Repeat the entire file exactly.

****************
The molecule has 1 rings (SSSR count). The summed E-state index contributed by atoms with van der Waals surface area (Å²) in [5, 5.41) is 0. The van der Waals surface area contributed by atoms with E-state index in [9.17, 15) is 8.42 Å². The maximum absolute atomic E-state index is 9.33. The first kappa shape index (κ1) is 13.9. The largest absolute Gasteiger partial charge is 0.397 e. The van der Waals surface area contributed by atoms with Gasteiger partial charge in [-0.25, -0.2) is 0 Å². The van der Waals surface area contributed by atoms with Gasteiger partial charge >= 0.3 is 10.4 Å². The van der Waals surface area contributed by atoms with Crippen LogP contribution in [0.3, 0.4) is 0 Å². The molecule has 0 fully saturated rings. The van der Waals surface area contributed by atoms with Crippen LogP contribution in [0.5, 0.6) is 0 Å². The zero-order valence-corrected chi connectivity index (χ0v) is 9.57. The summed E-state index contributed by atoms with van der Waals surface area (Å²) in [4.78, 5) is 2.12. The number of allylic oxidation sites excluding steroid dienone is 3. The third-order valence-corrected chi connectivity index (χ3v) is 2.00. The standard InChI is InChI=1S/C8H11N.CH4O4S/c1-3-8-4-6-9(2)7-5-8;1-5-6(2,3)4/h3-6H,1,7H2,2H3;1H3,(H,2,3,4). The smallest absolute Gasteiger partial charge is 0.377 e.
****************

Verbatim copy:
The molecule has 1 rings (SSSR count). The summed E-state index contributed by atoms with van der Waals surface area (Å²) in [5, 5.41) is 0. The van der Waals surface area contributed by atoms with E-state index in [9.17, 15) is 8.42 Å². The maximum absolute atomic E-state index is 9.33. The first kappa shape index (κ1) is 13.9. The largest absolute Gasteiger partial charge is 0.397 e. The van der Waals surface area contributed by atoms with Gasteiger partial charge in [-0.25, -0.2) is 0 Å². The van der Waals surface area contributed by atoms with Gasteiger partial charge >= 0.3 is 10.4 Å². The van der Waals surface area contributed by atoms with Crippen LogP contribution in [0.3, 0.4) is 0 Å². The molecule has 0 fully saturated rings. The van der Waals surface area contributed by atoms with Crippen LogP contribution in [0.5, 0.6) is 0 Å². The zero-order valence-corrected chi connectivity index (χ0v) is 9.57. The summed E-state index contributed by atoms with van der Waals surface area (Å²) in [4.78, 5) is 2.12. The number of allylic oxidation sites excluding steroid dienone is 3. The third-order valence-corrected chi connectivity index (χ3v) is 2.00. The standard InChI is InChI=1S/C8H11N.CH4O4S/c1-3-8-4-6-9(2)7-5-8;1-5-6(2,3)4/h3-6H,1,7H2,2H3;1H3,(H,2,3,4). The smallest absolute Gasteiger partial charge is 0.377 e.